Happy Ranajit is a name that sticks in one’s memory. And the 30-year-old theatre actor, director and scriptwriter makes sure we think of him constantly. He was the Best Actor at the Mahindra Excellence in Theatre Awards in 2010, acted in 1,000 shows of the play Zangoora as one of the lead characters, Prince Shamsher, picked up the Best Actor prize for Richard III at the Gats International Theatre Festival in China in 2011, has published two scripts, directed 12 plays and is now presenting his most complex work, a tale of gay love titled A Straight Proposal. We spoke to the National School of Drama graduate about love, longing and Indian laws.
A friend of mine was into theatre. He died around two years ago. Mysteriously. All the while, his partner stayed constantly by his side and took care of him until the end. Yet, when my friend died, his partner could not participate in the last rites. He couldn’t even attend because questions would be asked. What kind of law would do this to
I began to write A Straight Proposal long before the Supreme Court (SC) re-criminalised homosexuality. During my research, I had applied for a few Young Directors Festivals but was rejected. Nobody seemed to want my play on gay love and I stopped working on it. But, when the SC verdict came in, I thought there should be an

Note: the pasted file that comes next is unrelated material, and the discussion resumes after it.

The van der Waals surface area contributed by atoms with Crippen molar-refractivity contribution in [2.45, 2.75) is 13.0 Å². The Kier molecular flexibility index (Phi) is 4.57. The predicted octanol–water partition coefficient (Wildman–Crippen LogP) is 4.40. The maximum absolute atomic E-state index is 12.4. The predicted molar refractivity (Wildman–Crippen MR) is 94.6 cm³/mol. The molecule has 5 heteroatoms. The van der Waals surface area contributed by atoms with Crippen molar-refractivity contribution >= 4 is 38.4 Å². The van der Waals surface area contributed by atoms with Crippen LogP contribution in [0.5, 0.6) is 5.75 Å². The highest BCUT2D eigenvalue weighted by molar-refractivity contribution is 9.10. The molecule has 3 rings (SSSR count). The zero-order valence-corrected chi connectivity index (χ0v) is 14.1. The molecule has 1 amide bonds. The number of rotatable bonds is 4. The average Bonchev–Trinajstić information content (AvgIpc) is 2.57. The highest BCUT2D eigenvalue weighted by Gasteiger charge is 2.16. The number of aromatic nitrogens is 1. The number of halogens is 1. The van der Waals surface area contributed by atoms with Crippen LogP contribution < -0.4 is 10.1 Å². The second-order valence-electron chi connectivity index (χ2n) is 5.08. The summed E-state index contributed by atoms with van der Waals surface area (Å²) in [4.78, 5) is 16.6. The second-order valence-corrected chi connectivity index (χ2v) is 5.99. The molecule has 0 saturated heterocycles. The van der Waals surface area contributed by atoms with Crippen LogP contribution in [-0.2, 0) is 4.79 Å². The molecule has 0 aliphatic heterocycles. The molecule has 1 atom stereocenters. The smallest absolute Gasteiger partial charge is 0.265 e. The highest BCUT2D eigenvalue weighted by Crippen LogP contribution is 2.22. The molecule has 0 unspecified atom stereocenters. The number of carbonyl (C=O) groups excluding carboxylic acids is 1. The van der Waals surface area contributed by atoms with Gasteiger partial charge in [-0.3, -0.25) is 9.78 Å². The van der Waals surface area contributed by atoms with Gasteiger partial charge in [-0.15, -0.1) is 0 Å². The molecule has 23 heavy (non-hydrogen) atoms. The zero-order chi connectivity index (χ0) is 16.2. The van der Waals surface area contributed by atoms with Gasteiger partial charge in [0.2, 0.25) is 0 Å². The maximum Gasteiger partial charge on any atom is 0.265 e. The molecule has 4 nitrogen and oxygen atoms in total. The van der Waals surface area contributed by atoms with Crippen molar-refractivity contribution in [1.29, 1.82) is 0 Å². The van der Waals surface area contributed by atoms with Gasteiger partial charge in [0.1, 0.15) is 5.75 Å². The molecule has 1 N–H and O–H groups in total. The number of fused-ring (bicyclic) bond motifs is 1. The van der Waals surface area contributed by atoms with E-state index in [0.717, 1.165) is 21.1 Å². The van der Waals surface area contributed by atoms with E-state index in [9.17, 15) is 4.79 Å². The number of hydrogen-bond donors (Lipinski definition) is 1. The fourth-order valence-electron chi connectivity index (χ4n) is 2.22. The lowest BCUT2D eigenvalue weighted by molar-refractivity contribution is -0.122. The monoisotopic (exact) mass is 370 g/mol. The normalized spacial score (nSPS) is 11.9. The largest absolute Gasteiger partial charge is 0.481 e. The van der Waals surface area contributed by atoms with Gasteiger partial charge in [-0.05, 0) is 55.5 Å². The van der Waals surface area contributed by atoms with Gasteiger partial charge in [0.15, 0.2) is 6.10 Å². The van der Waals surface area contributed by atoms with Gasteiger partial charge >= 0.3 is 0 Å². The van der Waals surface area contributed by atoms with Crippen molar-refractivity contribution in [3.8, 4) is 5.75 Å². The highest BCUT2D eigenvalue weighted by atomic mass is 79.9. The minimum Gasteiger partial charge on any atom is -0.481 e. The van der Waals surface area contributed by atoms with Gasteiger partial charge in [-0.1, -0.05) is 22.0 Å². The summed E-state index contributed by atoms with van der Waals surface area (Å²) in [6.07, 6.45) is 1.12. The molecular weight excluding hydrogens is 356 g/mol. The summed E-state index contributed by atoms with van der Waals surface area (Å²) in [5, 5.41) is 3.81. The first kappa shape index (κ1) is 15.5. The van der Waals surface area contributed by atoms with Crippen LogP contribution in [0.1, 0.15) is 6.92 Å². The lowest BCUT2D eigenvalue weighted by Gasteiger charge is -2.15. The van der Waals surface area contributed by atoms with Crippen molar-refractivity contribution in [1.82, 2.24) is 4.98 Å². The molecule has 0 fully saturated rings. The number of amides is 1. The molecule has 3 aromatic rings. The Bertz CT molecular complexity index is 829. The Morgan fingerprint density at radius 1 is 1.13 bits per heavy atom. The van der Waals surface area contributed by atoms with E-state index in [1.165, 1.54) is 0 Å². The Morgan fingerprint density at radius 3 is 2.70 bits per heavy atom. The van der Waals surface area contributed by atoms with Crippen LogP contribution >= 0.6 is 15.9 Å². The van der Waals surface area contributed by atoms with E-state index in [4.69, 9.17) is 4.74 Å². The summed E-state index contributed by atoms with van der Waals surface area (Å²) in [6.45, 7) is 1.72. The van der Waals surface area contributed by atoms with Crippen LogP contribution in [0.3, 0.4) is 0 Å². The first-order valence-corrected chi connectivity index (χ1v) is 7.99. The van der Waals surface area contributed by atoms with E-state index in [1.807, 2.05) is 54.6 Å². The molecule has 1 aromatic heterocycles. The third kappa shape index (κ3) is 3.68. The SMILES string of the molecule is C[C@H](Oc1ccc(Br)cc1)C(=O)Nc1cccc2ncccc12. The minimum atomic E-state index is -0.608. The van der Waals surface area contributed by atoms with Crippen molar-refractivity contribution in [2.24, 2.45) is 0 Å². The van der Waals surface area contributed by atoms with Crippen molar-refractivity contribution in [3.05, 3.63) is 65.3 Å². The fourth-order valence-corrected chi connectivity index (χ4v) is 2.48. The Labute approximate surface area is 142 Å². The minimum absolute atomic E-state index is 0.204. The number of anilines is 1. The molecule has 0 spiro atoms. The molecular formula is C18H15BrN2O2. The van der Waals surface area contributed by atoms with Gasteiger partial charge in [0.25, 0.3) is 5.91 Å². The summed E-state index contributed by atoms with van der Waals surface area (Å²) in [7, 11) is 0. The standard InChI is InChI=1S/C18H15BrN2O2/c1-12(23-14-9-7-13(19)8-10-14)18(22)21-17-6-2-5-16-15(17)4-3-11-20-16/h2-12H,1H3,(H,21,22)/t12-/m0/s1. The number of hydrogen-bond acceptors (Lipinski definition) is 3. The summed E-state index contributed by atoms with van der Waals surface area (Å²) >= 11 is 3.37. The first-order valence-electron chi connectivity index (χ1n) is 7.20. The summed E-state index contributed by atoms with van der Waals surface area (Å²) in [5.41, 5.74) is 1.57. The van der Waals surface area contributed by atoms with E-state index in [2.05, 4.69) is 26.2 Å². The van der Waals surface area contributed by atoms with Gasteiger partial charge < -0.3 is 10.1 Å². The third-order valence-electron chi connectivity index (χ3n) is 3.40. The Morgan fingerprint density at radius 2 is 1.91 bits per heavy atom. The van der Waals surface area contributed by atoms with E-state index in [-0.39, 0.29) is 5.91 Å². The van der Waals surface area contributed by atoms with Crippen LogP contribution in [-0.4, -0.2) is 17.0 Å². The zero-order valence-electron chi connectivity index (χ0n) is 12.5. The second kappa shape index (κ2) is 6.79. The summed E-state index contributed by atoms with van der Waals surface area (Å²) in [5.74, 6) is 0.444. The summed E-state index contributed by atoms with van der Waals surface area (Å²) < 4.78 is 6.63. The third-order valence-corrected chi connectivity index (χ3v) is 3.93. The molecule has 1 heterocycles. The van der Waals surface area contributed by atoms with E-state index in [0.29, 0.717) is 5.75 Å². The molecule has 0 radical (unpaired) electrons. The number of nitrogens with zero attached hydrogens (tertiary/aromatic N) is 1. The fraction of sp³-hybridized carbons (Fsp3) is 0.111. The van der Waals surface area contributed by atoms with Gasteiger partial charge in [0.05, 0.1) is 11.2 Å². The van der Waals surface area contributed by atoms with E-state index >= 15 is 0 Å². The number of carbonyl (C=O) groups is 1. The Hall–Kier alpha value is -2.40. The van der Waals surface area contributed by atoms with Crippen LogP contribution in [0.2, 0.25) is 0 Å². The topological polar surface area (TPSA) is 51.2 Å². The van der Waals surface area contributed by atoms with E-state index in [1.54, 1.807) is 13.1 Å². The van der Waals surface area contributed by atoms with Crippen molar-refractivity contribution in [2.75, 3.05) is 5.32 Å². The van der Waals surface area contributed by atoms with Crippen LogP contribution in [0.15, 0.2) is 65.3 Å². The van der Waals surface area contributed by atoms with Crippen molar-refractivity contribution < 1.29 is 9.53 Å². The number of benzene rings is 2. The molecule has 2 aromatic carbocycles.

The Right One
At the centre of my story is a teacher who is looking for a partner. Each time he meets somebody, his love fails either because the other person is in another relationship or is afraid to commit or is simply incompatible with him. Things turn darker when a man he had met online dies of AIDS. As the teacher battles the trauma of being infected and the fear of getting himself tested, the orderly world he had carefully constructed for himself begins to fall apart.
During my research I found that Adolf Hitler had a badge shaped like a pink triangle to identify male prisoners who were sent to concentration camps because of their homosexuality. In my play, we have a chorus made up of boys called the Pink Entourage.
The play is not bound by the laws of linear progression. It starts in 2013, then jumps backs to 1996 and then forward to 2003. This is because the structure of the play is based on a diary. Each scene is a page from a character’s diary, with the date referring to a day in the history of the LGBT movement and the page number referring to an article in the Indian Penal Code. In a way, every act becomes a crime in some way or the other.
Actors and Other Factors
We are lucky to have senior actors for this play, such as Dilip Shankar and Teekam Joshi. Even in our continued…